To establish the relationship between L2HGDH expression and RCC tumorigenesis, Shelar et al. started with in vitro studies. Since HK-2 immortalized “normal” renal epithelial cells have relatively high basal L2HGDH expression compared with RCC cells, an shRNA approach (confirmed by mRNA and protein levels) was used to examine the effects of reduced L2HGDH expression in HK-2 cells. Consistent with the role of L2HGDH to regulate the levels of L-2-HG and hence its catalytic activity, L2HGDH knockdown clones demonstrated elevated cellular levels of L-2-HG as determined by gas chromatography-mass spectroscopy (GC-MS). These results show that knockdown of L2HGDH indeed promotes the appearance of in vitro tumor phenotypes in such “normal” renal epithelial cells. Further isotopologue studies using glutamine fully labeled with C13 (U-13C5) demonstrated whether and how many carbons from glutamine were incorporated into L-2-HG. This analysis of carbon sourcing for L-2-HG in RCC cells indicated that glutamine is the predominant carbon source for L-2-HG via the activity of malate dehydrogenase 2 (MDH2), a highly significant finding because it explains, at least in part, the nature of previously reported of glutamine-addiction in RCC (8,9). These data also confirm and highlight the importance of the new potential application of 18F-glutamine-based PET imaging recently proposed for RCC staging and therapeutic stratification (9), and moves these studies closer to the clinic. Real-time imaging of L-2-HG could be achieved by performing high-polarized MRI (HP-MRI) to image metabolic conversion of glutamine to L-2-HG in vivo using 13C-glutamine as described (10). Interestingly, glutaminase inhibition using CB-839 led to a significant reduction of L-2-HG levels in multiple RCC lines in the Shelar et al. study.
Shelar et al. also address the on-target effects of the elevation of the oncometabolite L-2-HG which contribute to RCC carcinogenesis. This was demonstrated by adding exogenous L-2-HG to the immortalized renal epithelial cells (HK-2 cells), which led to elevated cellular levels of L-2-HG and subsequently promoted a migratory phenotype in HK-2 cells mimicking the results of L2HGDH knockdown. To confirm the role of L2HGDH in tumor migration multiple RCC cells were stably transduced with WT L2HGDH cDNA or control vector and L2HGDH found to have inhibitory effect on migratory phenotypes in RCC cells as determined by scratch assay. In addition, the transfected RCC showed that L2HGDH transfection has led to inhibition of in vivo tumor growth dependent on L2HGDH catalytic activity. The role of 2-HG as an oncometabolite has been linked to epigenetic changes that cause inhibition of α-KG-dependent dioxygenases and demethylases, which has been suggested to be a driver for tumorigenesis (11). Similar to D-2-HG, L-2-HG can competitively inhibit dioxygenases due to structural similarity to α-KG. Epigenetic studies performed here have uncovered some mechanisms of L-2-HG to promote RCC growth. Transcriptomic and functional analyses demonstrate that the histone demethylase KDM6A is a target of L-2-HG in RCC (Figure 1).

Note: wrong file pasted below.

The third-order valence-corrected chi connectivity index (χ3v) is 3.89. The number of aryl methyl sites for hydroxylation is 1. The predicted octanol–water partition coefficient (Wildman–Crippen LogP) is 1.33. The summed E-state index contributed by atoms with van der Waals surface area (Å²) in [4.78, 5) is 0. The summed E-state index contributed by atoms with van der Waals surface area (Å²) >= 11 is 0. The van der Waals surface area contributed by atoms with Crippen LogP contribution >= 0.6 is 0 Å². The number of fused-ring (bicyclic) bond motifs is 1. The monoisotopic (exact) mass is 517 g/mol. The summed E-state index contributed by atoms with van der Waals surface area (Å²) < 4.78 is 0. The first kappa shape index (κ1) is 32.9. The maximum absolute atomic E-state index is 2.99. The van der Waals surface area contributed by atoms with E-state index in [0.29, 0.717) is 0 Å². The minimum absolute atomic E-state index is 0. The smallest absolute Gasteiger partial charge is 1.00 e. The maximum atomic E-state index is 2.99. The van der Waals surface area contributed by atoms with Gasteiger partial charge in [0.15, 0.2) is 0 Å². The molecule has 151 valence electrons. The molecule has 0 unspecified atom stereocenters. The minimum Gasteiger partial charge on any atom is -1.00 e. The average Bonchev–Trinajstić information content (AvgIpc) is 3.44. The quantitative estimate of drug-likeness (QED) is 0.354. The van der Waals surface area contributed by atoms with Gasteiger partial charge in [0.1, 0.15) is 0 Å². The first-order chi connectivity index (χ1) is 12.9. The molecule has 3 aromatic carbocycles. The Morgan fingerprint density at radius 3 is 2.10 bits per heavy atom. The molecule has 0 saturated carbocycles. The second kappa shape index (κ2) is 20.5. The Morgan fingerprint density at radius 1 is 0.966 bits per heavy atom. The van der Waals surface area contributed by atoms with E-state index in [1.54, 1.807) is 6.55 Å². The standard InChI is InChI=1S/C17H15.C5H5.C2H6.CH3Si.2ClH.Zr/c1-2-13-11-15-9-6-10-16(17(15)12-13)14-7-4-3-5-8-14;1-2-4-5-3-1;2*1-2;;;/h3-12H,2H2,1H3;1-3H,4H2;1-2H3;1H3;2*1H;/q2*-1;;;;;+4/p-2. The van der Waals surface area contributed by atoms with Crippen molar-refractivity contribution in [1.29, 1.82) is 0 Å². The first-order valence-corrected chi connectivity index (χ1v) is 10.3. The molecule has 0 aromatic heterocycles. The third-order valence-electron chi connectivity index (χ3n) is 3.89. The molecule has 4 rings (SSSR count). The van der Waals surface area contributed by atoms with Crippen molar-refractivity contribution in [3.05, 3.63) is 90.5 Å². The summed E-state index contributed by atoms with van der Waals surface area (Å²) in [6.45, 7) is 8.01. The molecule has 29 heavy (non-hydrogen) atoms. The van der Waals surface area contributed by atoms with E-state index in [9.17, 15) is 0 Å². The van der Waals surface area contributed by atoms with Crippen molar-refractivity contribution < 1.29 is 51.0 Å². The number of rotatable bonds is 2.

Finally, in important translational work, the clinical value of L-2-HG/L2HGDH in human RCC in vivo was assessed using the data from the TCGA. In these studies, the biological relevance of the L-2-HG/L2HGDH axis to renal carcinogenesis was examined. The outcomes of RCC patients as a function of L2HGDH showed that patient with tumors in the lower 50% of L2HGDH expression had reduced survival and that lower L2HGDH mRNA expression was associated with higher tumor stage and grade.
In summary, this paper by Shelar et al. adds to our knowledge of RCC oncogenesis with respect to the oncometabolite L-2-HG and provides not only a novel mechanism for manipulating its appearance, but also important data on carbon sourcing of this oncometabolites which has therapeutic implications for this disease. The authors provide biomarker data which have human translational import. In addition to utilizing mutant IDH inhibitors now in clinical trials, work here suggests that alteration of L2HGDH (using MDH inhibitors) is another viable approach as is the previous-proposed use of glutaminase inhibition (Figure 1). Further work in this area will lead to new therapeutic approaches capitalizing on this newly elucidated reprogrammed metabolism of human RCC.
Funding: This work was supported by NIH grant 1R01DK082690-01A1, the Medical Service of the US Department of Veterans’ Affairs, and Dialysis Clinics, Inc. (DCI).
Conflicts of interest: The authors have no conflicts of interest to declare.